Canada’s DEEP Earth Energy Production has announced that the spring/summer flow testing program indicates the temperature and flow rates from the geothermal reservoir in the Deadwood Formation are sufficient to support multiple geothermal power facilities.
DEEP will commence drilling this month with the deepest horizontal well to date in Saskatchewan’s history, allowing for the installation of a large diameter submersible pump. This initial horizontal well will be the first step in constructing the first geothermal power facility in Canada. Early power generation technology is being sourced for immediate self-generation, supplying power for drilling, testing and construction activities for the Williston Basin’s first 20-MW geothermal power plant, which can supply enough power for approximately 20,000 households.
In addition to geothermal power generation, DEEP is pursuing the utilization of waste oilfield flare gas and solar generation to power the facility’s internal and external parasitic power requirements (cooling towers, lighting, pumps). This globally unique power hub will produce clean baseload power while significantly reducing fossil fuel emissions. Utilizing local world class oilfield drilling expertise, this project is a first step in Canada’s significant energy transition to clean power. This first 20 MW field would offset approximately 114,000 metric tons of CO2/year, equal to removing 32,000 cars off the road annually.
Major private and public sector greenhouse developments that support research into diverse high-value crops, increase farm profitability and supply locally grown produce will utilize waste heat from the project, providing major local employment opportunities and addressing national food security concerns.
“DEEP’s vision to build 100 MW of geothermal power and greenhouse development could be a new $1 billion industry for Southeast Saskatchewan,” said Kirsten Marcia, DEEP President and CEO.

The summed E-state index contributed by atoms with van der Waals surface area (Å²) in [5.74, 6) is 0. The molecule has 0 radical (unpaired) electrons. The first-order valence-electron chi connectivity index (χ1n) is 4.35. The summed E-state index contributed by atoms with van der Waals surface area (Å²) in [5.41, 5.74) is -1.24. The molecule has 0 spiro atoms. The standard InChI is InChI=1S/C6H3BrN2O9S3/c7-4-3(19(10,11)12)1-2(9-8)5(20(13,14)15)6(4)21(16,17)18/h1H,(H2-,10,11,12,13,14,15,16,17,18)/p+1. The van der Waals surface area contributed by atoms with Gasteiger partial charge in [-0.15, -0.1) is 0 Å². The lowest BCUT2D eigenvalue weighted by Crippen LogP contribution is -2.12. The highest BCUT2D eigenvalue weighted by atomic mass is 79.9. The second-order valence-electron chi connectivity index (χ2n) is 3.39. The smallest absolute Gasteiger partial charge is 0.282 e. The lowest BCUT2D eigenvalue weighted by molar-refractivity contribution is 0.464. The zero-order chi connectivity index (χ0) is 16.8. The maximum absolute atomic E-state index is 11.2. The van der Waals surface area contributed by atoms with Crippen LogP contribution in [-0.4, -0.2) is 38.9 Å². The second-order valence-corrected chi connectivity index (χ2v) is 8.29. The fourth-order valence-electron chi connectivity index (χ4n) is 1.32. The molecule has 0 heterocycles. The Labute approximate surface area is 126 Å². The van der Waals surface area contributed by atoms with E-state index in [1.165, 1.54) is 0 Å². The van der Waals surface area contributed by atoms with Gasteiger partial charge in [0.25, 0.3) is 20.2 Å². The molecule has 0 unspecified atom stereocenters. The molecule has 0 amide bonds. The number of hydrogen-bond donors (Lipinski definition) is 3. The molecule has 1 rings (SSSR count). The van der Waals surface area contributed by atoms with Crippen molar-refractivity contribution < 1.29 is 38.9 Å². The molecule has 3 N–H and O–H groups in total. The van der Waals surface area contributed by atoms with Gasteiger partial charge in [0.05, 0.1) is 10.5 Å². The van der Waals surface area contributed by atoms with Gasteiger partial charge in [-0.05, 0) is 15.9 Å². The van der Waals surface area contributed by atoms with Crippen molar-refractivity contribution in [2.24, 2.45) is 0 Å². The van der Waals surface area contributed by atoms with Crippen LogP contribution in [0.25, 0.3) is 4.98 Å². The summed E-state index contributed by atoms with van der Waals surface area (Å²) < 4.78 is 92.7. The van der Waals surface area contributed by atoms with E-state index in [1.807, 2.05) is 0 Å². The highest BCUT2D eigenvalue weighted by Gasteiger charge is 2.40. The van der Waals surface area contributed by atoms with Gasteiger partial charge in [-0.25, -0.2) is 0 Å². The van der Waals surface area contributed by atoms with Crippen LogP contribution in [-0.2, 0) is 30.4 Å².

“This is a first for Canada – and it’s the beginning of something big. Geothermal energy can create lots of jobs in Western Canada and across the country – all while helping us get to net zero,” noted Seamus O’Regan, Minister of Natural Resources, Canada.
Previous winter drilling and testing demonstrate that the vast and predictable hot sedimentary aquifer at the base of the Williston Basin can support multiple 20 MW baseload geothermal power facilities. Flow tests and injection tests have demonstrated consistent and repeatable results in the Deadwood Formation sandstone. Testing of the Border-4 well, located to the west of the main project site, demonstrated the same consistent production rates.
The first geothermal production and injection “loop” test of its kind in Canada has been in operation since July 31, 2020, using Border-3 as the production well and Border-1 as the injection well. The reservoir and the wells are performing at or above expectations with no operational issues. DEEP has completed a preliminary subsurface design that optimizes the well spacing and configuration to produce 20 MW of geothermal power using ten horizontal wells (6 producers and 4 injectors). Each well will be drilled to a vertical depth of approximately 3.5 kilometers (km) and a horizontal length of approximately 2 km.
“We will produce enough high temperature volume from this first horizontal well to generate power utilizing Organic Rankine Cycle technology,” said Marcia. “We are in the process of procuring a temporary 200-400 kilowatt system, providing on-site power during the upcoming construction phase. It’s an exciting step.”
The resource and surface facilities engineering work to confirm the feasibility of the first 20 MW project is expected to be complete in the first quarter of 2021. The feasibility analysis will be based in large on the results of the large volume horizontal well loop test, leading to the final construction design in the Bankable Feasibility Report.
DEEP acknowledged the continued support from Natural Resources Canada for the funding announced in 2019 and for ongoing support in the development of Canada’s first geothermal power project. By re-deploying world class oilfield expertise on a renewable energy project for the first time in Canada, this Federal funding is providing employment opportunities in a sector hard hit by job losses. New opportunities created from this geothermal power project, such as heating for greenhouses and aquaculture (fish farming), will be a welcome economic boost for the province.